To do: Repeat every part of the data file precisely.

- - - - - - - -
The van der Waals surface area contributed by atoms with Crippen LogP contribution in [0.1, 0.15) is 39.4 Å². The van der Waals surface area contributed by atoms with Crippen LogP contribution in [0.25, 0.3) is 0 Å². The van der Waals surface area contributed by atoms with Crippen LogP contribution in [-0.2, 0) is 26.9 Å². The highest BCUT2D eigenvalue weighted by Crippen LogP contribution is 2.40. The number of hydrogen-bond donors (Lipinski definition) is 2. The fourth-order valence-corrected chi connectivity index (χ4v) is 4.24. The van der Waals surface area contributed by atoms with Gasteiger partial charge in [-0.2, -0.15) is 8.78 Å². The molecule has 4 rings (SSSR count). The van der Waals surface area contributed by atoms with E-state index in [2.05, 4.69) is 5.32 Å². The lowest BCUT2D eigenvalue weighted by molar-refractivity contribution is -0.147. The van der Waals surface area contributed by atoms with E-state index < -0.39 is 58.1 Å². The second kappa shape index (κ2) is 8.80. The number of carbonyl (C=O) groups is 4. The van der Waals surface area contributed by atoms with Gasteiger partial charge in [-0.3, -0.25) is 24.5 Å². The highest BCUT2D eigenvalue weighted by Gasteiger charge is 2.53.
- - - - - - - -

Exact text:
The van der Waals surface area contributed by atoms with Crippen LogP contribution in [0.1, 0.15) is 39.4 Å². The van der Waals surface area contributed by atoms with Crippen LogP contribution in [0.25, 0.3) is 0 Å². The van der Waals surface area contributed by atoms with Crippen LogP contribution in [-0.2, 0) is 26.9 Å². The highest BCUT2D eigenvalue weighted by Crippen LogP contribution is 2.40. The number of hydrogen-bond donors (Lipinski definition) is 2. The fourth-order valence-corrected chi connectivity index (χ4v) is 4.24. The van der Waals surface area contributed by atoms with Gasteiger partial charge in [-0.2, -0.15) is 8.78 Å². The molecule has 4 rings (SSSR count). The van der Waals surface area contributed by atoms with E-state index in [2.05, 4.69) is 5.32 Å². The lowest BCUT2D eigenvalue weighted by molar-refractivity contribution is -0.147. The van der Waals surface area contributed by atoms with E-state index < -0.39 is 58.1 Å². The second kappa shape index (κ2) is 8.80. The number of carbonyl (C=O) groups is 4. The van der Waals surface area contributed by atoms with Gasteiger partial charge in [-0.3, -0.25) is 24.5 Å². The highest BCUT2D eigenvalue weighted by Gasteiger charge is 2.53.